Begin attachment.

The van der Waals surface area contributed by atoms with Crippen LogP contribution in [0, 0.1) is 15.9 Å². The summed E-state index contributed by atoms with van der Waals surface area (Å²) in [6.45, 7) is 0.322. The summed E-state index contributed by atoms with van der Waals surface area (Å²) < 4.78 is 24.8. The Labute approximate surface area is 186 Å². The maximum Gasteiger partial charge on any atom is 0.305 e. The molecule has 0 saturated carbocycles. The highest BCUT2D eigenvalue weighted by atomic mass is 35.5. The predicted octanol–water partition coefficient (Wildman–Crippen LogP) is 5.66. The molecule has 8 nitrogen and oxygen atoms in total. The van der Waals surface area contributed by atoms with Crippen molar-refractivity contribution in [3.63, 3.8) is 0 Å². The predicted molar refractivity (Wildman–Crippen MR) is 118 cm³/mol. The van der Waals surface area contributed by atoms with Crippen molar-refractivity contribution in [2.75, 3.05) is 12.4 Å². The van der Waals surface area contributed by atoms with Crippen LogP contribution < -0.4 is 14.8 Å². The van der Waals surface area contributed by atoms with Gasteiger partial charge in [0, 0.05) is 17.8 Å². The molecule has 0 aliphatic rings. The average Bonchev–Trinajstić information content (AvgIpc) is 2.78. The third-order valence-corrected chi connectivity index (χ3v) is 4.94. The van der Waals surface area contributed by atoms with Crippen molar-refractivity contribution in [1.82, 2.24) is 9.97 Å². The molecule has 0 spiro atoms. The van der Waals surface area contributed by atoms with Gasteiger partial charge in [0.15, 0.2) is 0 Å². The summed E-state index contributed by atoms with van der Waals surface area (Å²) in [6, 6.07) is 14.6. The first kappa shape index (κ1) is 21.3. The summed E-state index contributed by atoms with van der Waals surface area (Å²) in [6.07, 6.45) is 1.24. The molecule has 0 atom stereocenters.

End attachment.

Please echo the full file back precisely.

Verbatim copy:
The van der Waals surface area contributed by atoms with Crippen LogP contribution in [0, 0.1) is 15.9 Å². The summed E-state index contributed by atoms with van der Waals surface area (Å²) in [6.45, 7) is 0.322. The summed E-state index contributed by atoms with van der Waals surface area (Å²) < 4.78 is 24.8. The Labute approximate surface area is 186 Å². The maximum Gasteiger partial charge on any atom is 0.305 e. The molecule has 0 saturated carbocycles. The highest BCUT2D eigenvalue weighted by atomic mass is 35.5. The predicted octanol–water partition coefficient (Wildman–Crippen LogP) is 5.66. The molecule has 8 nitrogen and oxygen atoms in total. The van der Waals surface area contributed by atoms with Crippen molar-refractivity contribution in [3.63, 3.8) is 0 Å². The predicted molar refractivity (Wildman–Crippen MR) is 118 cm³/mol. The van der Waals surface area contributed by atoms with Crippen molar-refractivity contribution in [2.75, 3.05) is 12.4 Å². The van der Waals surface area contributed by atoms with Crippen LogP contribution < -0.4 is 14.8 Å². The van der Waals surface area contributed by atoms with Gasteiger partial charge in [0, 0.05) is 17.8 Å². The molecule has 0 aliphatic rings. The average Bonchev–Trinajstić information content (AvgIpc) is 2.78. The third-order valence-corrected chi connectivity index (χ3v) is 4.94. The van der Waals surface area contributed by atoms with Crippen molar-refractivity contribution in [1.82, 2.24) is 9.97 Å². The molecule has 0 spiro atoms. The van der Waals surface area contributed by atoms with Gasteiger partial charge in [0.15, 0.2) is 0 Å². The summed E-state index contributed by atoms with van der Waals surface area (Å²) in [6, 6.07) is 14.6. The first kappa shape index (κ1) is 21.3. The summed E-state index contributed by atoms with van der Waals surface area (Å²) in [6.07, 6.45) is 1.24. The molecule has 0 atom stereocenters.